Slate Goes to the Post

Slate, an online news magazine with an eight-year history of critical acclaim and
financial struggle, has a new owner. The Washington Post Co. announced today that
it has bought Slate from Microsoft for an undisclosed sum.

The magazine’s business operations will be run by Washingtonpost.Newsweek Interactive
(WPNI), the newspaper’s Internet arm. Cliff Sloan, vice president, business development
and general counsel of WPNI, has been named publisher of Slate, taking over for Cyrus Krohn.

Slate will maintain New York and Washington, D.C., offices and Jacob Weisberg will
stay atop the masthead as editor. Most of its staffers will also remain.

“Microsoft has been a wonderful home for us since 1996,” Weisberg said in a statement.
“It’s clear, though, that The Washington Post Company is the best place for Slate to
continue to grow and develop.”

In a message to readers
today on Slate, Weisberg said he’s been assured by the Washington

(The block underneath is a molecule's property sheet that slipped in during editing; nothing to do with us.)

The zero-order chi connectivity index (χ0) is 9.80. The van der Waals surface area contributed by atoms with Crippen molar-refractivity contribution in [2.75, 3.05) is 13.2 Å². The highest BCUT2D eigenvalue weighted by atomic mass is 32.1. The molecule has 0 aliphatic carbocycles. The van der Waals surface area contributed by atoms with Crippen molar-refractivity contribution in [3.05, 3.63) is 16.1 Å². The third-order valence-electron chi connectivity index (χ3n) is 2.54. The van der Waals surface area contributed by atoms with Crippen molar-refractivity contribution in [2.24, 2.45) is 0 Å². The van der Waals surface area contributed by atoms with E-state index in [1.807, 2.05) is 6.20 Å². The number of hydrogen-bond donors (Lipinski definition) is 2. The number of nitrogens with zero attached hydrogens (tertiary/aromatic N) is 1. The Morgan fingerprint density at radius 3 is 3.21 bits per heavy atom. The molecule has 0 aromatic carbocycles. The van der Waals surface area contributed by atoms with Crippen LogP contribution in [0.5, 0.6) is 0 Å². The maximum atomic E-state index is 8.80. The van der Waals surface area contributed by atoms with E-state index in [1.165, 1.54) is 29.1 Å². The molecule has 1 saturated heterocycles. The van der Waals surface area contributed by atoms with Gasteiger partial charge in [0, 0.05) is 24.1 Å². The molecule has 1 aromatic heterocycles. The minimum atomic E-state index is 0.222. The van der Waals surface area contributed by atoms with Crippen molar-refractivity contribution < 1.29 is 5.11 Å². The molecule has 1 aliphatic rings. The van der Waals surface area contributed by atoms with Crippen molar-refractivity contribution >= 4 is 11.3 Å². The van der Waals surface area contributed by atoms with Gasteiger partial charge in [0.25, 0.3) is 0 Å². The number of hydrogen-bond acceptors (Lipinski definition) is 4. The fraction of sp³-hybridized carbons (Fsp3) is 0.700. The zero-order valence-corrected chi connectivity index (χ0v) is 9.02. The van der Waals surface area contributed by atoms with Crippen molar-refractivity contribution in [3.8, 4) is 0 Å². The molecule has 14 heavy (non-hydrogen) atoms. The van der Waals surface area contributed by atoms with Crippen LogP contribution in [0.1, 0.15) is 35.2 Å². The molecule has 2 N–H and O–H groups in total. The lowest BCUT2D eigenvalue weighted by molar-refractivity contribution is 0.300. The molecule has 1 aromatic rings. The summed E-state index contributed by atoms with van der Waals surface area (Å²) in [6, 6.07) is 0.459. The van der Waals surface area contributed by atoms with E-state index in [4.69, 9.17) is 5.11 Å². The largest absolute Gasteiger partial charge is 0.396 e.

Post owners that “Slate is not going to be merged, submerged, bent, folded, spindled,
or mutilated.”

The Redmond, Wash., software giant put Slate up for sale this summer because it didn’t
mesh with the company’s core mission. Weisberg said that even as that decision was made,
Microsoft Chairman Bill Gates said the magazine could remain if it couldn’t find the
right buyer.

And Microsoft isn’t severing all ties. It has struck a deal with
WPNI to make Slate headlines available to users on its MSN portal.

For the Washington Post , Slate is attractive because it reaches an
educated group of readers who use the Web as their primary source of news. According
to Nielsen/NetRatings, Slate had 6 million unique users in November 2004.

WPNI also said Slate’s audience is similar to its and audience —
a factor that may allow it to bundle the site and deliver more click-throughs to advertisers.

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